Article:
Following recent dredging operations in the shipping channel, the Port of Riga now can safely accommodate AFRAMAX and BABYCAPE vessels calling at its facilities.
Last month, Jan De Nul Group wrapped up dredging work at the port’s berths and shipping channel. During the works, the Daugavgriva shipping channel was expanded by another 20m, and deepened to 16.5m.
“All over the world, the size of the vessels calling the port, has grown during the last twenty-five years. The ships have become wider, longer, with a greater draft and gross tonnage,” said Arnis Šmits, the Riga port Harbour Master. “At the same time, the approach channel in the port of Riga has not been changed for some time.”
“The widening and dredging of the channel will significantly foster the safety of navigation, improve the overall efficiency, as well as make the port of Riga more attractive for vessels such as AFRAMAX tankers (with a length of up to 250m and deadweight 80+thousand metric tons) and BABYCAPE dry cargo bulk type vessels (with a length of up to 260m and deadweight 120+ thousand metric tons),” explained the Harbour Master.
In total, JDN carried out dredging works for three months at several locations including Mangaļsala, Jaunmīlgrāvis, Krievu sala, Daugavgrīva and the Sea gate. This included successful removal of approx. 753,000 m3 of dredged material from the port’s waterways and safe disposal in the Gulf of Riga.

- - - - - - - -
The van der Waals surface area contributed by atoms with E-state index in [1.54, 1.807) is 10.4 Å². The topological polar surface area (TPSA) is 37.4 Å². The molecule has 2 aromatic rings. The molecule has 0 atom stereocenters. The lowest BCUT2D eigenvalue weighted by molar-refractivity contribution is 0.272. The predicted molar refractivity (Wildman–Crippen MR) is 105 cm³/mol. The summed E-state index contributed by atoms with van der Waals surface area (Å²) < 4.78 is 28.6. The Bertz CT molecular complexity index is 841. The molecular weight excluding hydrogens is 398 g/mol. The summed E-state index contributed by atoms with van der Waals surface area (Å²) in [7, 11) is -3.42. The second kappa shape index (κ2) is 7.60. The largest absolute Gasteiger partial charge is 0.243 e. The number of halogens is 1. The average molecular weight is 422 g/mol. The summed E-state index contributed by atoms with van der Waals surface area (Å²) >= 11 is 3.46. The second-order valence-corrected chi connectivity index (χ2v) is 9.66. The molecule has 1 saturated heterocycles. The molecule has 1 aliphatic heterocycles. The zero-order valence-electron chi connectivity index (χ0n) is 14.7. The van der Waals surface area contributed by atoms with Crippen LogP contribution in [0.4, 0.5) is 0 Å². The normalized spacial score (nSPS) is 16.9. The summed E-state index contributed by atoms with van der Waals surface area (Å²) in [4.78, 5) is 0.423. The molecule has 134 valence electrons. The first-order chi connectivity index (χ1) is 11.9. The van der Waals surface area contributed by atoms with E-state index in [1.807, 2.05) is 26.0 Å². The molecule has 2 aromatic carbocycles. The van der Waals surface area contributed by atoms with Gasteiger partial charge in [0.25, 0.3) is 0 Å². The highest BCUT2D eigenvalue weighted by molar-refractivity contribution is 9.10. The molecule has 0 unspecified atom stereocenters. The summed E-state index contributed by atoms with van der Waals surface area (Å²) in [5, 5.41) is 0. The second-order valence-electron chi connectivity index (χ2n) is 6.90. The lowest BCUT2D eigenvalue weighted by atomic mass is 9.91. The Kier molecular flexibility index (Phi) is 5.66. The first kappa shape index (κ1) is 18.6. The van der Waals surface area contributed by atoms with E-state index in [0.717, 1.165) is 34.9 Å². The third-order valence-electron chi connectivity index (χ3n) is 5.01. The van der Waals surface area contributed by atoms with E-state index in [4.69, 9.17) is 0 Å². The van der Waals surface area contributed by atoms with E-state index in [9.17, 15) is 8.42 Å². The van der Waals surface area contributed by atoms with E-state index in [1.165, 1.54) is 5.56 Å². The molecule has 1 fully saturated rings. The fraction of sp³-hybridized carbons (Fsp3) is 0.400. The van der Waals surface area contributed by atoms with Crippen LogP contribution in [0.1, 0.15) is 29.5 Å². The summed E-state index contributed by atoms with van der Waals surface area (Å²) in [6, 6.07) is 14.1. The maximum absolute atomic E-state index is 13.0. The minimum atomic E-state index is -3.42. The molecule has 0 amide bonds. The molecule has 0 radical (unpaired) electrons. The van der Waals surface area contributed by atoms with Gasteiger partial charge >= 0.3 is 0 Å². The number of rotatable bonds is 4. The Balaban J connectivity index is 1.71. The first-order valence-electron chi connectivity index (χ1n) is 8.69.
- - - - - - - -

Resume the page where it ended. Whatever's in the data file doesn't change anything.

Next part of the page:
According to Vilis Avotins, Head of the port’s Environment division, the project has been carried out in accordance with the technical regulations and environmental requirements of the Lielrīga Regional Environmental Board of the State Environmental Service.
“In order to minimize the project impact on different fish populations, the status of fisheries and restrictions related to fish spawning periods were taken into account. Prior to the commencement of the works, a chemical and eco-toxicological analysis of the soil was carried out in order to determine where the most suitable place for further storage of the dredged soil might be,” concluded Vilis Avotins.